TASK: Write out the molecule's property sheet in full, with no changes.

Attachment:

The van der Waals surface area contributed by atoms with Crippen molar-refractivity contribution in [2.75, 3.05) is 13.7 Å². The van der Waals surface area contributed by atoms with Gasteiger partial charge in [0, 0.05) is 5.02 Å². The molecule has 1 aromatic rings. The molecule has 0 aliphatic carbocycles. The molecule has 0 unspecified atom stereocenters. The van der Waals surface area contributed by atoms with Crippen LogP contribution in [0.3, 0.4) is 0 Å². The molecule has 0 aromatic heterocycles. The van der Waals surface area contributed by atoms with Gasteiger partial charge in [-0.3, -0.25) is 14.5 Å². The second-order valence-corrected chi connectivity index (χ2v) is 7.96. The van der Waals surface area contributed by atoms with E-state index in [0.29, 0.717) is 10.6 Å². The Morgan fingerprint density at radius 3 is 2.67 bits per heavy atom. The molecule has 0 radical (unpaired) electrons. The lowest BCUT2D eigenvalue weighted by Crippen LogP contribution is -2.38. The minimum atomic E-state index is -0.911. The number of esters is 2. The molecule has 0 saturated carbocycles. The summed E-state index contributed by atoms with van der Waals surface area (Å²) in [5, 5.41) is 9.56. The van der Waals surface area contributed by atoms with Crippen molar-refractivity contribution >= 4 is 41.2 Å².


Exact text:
The van der Waals surface area contributed by atoms with Crippen molar-refractivity contribution in [2.75, 3.05) is 13.7 Å². The van der Waals surface area contributed by atoms with Gasteiger partial charge in [0, 0.05) is 5.02 Å². The molecule has 1 aromatic rings. The molecule has 0 aliphatic carbocycles. The molecule has 0 unspecified atom stereocenters. The van der Waals surface area contributed by atoms with Crippen LogP contribution in [0.3, 0.4) is 0 Å². The molecule has 0 aromatic heterocycles. The van der Waals surface area contributed by atoms with Gasteiger partial charge in [-0.3, -0.25) is 14.5 Å². The second-order valence-corrected chi connectivity index (χ2v) is 7.96. The van der Waals surface area contributed by atoms with E-state index in [0.29, 0.717) is 10.6 Å². The Morgan fingerprint density at radius 3 is 2.67 bits per heavy atom. The molecule has 0 radical (unpaired) electrons. The lowest BCUT2D eigenvalue weighted by Crippen LogP contribution is -2.38. The minimum atomic E-state index is -0.911. The number of esters is 2. The molecule has 0 saturated carbocycles. The summed E-state index contributed by atoms with van der Waals surface area (Å²) in [5, 5.41) is 9.56. The van der Waals surface area contributed by atoms with Crippen molar-refractivity contribution >= 4 is 41.2 Å².